Panamá Viejo

Panamá Viejo (“Old Panama”) is the name given to the architectural remnants of the Monumental Historic Complex of the first Spanish settlement on the Americas’ Pacific coast, built on August 15, 1519 by Pedro Arias de Avila. This city served as the headquarters for the expeditions that ultimately defeated the Inca Empire in Peru in 1532. It served as a stopover on one of the most significant trade routes in the history of the American continent, leading to the great fairs of Nombre de Dios and Portobelo, through which the majority of Spain’s gold and silver was taken from the Americas.

The UNESCO committee decided to inscribe this property as a world heritage site based on cultural criteria (ii), (iv), and (vi), taking into account that Panama was the first European settlement on the Pacific coast of the Americas, in 1519, and that the Historic District preserves an intact street pattern and a significant number of early domestic structures that bear witness to the nature of this early settlement.

Casco Viejo or Casco Antiguo

Built and occupied in 1671 in the aftermath of the privateer Henry Morgan’s destruction of Panama Viejo, Panama City’s historic area (also known as Casco Viejo, Casco Antiguo, or San Felipe) was designed as a walled city to safeguard its people from future pirate raids. UNESCO named it a World Heritage Site in 2003.

Casco Antiguo has a variety of architectural styles reflective of the country’s cultural diversity: Caribbean, Republican, art deco, French, and colonial architecture coexist in an area comprised of over 800 structures. Casco Antiguo is home to the majority of Panama City’s major landmarks, including the Salón Bolivar, the National Theater (established in 1908), Las Bóvedas, and Plaza de Francia. Additionally, there are several Catholic structures, including the Metropolitan Cathedral, La Merced Church, and St. Philip Neri Church. St. Joseph Church’s remarkable golden altar was one of the few things rescued from Panama Viejo during the 1671 pirate siege. During the siege, it was covered in mud and then discreetly relocated to its current site.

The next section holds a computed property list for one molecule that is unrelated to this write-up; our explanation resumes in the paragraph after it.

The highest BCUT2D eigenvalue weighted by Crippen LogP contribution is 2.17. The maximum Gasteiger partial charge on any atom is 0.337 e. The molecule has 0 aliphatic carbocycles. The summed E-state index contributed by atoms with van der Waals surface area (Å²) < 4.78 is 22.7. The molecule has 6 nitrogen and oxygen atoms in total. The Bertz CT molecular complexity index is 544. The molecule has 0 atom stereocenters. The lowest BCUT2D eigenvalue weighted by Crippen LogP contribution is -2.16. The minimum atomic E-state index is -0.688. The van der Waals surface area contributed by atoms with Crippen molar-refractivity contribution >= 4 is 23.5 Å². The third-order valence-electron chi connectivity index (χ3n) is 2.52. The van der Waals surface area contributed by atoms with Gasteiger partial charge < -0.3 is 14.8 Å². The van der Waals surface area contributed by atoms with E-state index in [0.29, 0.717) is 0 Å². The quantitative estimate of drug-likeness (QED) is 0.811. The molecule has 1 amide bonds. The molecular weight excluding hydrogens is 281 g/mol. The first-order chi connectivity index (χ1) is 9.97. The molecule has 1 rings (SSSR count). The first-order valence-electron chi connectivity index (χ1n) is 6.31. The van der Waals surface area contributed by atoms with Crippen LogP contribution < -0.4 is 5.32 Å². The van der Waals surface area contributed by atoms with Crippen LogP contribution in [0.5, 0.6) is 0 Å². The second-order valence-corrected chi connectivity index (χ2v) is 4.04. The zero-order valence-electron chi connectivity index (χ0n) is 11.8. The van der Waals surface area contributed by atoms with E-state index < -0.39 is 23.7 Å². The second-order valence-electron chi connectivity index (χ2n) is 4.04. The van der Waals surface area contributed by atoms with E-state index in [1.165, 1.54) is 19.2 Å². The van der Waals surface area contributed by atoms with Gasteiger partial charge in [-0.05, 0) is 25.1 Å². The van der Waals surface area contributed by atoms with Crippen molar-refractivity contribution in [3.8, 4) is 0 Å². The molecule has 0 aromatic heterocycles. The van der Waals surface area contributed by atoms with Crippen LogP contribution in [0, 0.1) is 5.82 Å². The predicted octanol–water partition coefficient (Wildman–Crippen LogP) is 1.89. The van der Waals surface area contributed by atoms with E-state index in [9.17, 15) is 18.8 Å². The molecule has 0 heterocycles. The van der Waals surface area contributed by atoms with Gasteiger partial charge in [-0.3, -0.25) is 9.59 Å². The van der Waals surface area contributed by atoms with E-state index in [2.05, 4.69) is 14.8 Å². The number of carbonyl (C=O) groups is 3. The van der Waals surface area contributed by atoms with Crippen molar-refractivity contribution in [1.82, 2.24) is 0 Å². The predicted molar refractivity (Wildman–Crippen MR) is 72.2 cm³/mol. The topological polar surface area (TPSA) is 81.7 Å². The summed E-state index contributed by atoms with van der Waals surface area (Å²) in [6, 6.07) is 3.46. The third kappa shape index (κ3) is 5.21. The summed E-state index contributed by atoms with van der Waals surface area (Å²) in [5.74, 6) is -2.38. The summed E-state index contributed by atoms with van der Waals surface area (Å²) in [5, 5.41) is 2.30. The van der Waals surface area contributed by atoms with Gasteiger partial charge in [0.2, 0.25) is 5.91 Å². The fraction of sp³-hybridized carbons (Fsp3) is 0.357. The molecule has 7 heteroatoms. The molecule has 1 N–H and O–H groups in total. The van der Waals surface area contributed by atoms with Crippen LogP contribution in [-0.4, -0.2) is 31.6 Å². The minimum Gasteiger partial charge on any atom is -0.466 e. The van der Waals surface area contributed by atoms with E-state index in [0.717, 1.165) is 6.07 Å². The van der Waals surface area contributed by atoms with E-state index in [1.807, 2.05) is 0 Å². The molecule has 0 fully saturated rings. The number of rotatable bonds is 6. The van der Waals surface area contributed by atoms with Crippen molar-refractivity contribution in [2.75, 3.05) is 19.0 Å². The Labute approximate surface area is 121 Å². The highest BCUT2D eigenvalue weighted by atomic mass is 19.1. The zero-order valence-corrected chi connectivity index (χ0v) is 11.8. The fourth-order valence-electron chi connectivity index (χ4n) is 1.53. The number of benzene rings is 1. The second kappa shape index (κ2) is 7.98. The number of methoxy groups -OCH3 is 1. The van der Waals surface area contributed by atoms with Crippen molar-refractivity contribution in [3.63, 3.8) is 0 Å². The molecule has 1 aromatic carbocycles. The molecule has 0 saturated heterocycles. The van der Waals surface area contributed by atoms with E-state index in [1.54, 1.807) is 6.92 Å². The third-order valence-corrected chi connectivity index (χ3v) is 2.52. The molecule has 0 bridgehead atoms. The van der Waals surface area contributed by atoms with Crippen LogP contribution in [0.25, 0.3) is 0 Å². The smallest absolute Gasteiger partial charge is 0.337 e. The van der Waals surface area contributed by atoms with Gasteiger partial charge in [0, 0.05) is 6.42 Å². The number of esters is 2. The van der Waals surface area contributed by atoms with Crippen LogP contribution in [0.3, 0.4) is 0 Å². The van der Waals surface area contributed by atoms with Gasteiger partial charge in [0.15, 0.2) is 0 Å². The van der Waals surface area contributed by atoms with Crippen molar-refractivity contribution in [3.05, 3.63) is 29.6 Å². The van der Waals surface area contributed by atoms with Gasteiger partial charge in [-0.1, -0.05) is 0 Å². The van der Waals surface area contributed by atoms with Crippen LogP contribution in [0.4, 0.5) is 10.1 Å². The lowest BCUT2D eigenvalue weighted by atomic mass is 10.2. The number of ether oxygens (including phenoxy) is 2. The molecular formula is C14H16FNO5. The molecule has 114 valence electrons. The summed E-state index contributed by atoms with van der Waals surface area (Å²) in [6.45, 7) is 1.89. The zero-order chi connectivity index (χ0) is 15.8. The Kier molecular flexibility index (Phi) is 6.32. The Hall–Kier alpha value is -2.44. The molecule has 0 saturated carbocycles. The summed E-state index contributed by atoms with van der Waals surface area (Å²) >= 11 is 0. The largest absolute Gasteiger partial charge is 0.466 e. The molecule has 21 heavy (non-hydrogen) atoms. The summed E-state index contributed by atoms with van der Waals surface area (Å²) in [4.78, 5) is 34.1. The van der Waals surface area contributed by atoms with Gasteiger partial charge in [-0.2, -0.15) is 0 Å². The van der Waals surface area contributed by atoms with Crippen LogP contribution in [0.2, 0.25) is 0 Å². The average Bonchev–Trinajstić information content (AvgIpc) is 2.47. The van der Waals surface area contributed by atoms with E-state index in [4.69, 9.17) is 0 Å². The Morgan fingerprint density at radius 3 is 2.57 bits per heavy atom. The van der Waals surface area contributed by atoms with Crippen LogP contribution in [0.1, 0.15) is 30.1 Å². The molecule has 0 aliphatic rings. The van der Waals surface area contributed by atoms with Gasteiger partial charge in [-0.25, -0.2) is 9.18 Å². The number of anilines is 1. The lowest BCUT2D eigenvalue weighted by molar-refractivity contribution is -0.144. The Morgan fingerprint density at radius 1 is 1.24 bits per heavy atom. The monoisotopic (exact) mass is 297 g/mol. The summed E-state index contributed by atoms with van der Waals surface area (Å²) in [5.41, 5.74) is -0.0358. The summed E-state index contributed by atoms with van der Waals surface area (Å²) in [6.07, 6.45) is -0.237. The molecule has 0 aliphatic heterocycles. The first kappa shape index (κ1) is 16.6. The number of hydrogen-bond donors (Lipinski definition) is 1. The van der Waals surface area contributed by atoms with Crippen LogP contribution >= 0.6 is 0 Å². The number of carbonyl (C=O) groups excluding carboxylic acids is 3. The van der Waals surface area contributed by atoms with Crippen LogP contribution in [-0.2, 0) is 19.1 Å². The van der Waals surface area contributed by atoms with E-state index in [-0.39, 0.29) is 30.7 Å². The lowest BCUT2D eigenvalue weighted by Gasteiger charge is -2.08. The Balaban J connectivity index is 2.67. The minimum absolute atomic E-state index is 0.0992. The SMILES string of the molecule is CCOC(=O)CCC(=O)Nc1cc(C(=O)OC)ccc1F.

The Cinta Costera 3 in Casco Viejo

The historic sector, which is undergoing renovation, has developed into one of the city’s primary tourist attractions, second only to the Panama Canal. Both the public and commercial sectors are attempting to restore it. President Ricardo Martinelli completed the “Cinta Costera 3” addition to the Cinta Costera marine highway viaduct in 2014, encircling the Casco Antiguo.

There were demonstrations prior to the construction of the Cinta Costera 3 project. Much of the opposition surrounding the proposal centered on the prospect of Casco Viejo losing its UNESCO World Heritage designation. Casco Viejo was not included to the List of World Heritage Sites in Danger by UNESCO on June 28, 2012.

Geography of Panama City

Panama is situated in the northern region of the country, between the Pacific Ocean and tropical rain forest. The Parque Natural Metropolitano (Metropolitan Nature Park), which stretches from Panama City to the Panama Canal, is home to a variety of unusual bird and animal species, including tapir, puma, and caiman. At the canal’s Pacific entrance lies the Centro de Exhibiciones Marinas (Marine Exhibitions Site), a Smithsonian Tropical Research Institute-managed research center for persons interested in tropical marine life and ecology.